Last night, I participated in a “Poverty Simulation” exercise organized by Boulder County Circles. I’d say their were about 50 participants and staff crammed into a seminar room at the Longmont (Colo.) YMCA.
When I showed up, I got grouped in a family with three nice ladies I had never met before. I would share their real names here but I forgot to ask their permission! Anyway, I was the 36-year-old dad Miles and they were my three children, ages 13, 8 and 3. We got a packet of information and IDs for our “family,” a summary of our meager resources and a very brief orientation of the different tables set up around the room, representing work, a bank, a school, a grocery store, a mortgage company, the police department, a pawn shop, social services, etc.
Every 15 minutes of the hour-long exercise equaled a week. When the whistle for the week blew, I had to drop off my three year old at day care, see my two older kids to school and get to my full-time job as a certified nurse’s assistant on time. When I finished working I had to get to the bank, then get back to day care to pick up my three year old, then get back home, all before the whistle blew.
The first week, I couldn’t work because the day care wouldn’t accept my application and my child on the same day. Because it took so long at the bank, I didn’t have time to get groceries, so we didn’t eat for the first week. The second week I got groceries for two weeks, but we were late on our mortgage payments. When I went to the mortgage company they were closed. My second kid got expelled from school for bad behavior. When I found two cards representing a washer and refrigerator that somebody dropped, I pocketed them, hoping I could pawn them. I got ripped off by payday loans and the pawn shop. A lady tried to sell me drugs and another lady tried to get me to illegally cash a check for her. During the fourth week, we got evicted from our house for non-payment of our mortgage. I was reporting our unjust eviction by the mortgage company to the “police” when the exercise ended.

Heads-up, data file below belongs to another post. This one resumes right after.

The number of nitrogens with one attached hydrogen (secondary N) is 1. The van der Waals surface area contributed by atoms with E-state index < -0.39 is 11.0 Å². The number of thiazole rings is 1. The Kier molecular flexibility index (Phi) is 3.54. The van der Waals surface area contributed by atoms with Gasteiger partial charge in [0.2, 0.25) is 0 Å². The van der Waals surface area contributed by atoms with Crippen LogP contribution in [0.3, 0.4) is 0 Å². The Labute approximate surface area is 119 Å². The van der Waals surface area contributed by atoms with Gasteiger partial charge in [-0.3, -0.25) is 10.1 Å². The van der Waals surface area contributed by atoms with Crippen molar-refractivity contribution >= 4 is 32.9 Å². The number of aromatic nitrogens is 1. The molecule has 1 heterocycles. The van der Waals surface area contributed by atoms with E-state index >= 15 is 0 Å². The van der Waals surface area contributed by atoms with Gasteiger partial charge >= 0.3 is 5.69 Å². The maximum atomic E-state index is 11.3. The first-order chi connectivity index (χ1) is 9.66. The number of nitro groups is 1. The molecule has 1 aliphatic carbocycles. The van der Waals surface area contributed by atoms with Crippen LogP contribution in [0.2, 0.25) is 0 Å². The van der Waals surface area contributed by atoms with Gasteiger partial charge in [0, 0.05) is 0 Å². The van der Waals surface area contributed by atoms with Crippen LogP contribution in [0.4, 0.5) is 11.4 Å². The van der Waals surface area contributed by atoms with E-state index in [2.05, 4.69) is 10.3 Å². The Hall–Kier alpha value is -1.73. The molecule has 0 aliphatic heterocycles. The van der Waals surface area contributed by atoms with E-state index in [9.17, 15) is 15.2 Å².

There was a lot of incredulous laughing and commotion during the simulation, so I’m sure it was more “fun” than it would have been if we had experienced all those things in real life. But even so it was frustrating and disorienting and tiring. So much waiting in line, so little time to do things that my family needed just to survive. It felt like I didn’t have time to be nice. A bunch of other people were waiting in line at just about every stop, so it was every man for himself.
I didn’t like the very tiny taste I got of what it might be like to live in financial poverty, as you might imagine. Basically, it sucked. Being so busy just trying to survive and constantly living in crisis mode made it hard to notice when announcements were made about the availability of assistance programs. Now I understand a little better why people I try to help, who are in real situations similar to what I experienced during the exercise, don’t always respond to my offers of help like I think they should.
I did like the Circles folks who hosted the simulation, and I did like what I heard from them about their efforts to work toward ending poverty in Boulder County. I wonder if a similar sort of program would be helpful for Broomfield County, where my family and I live.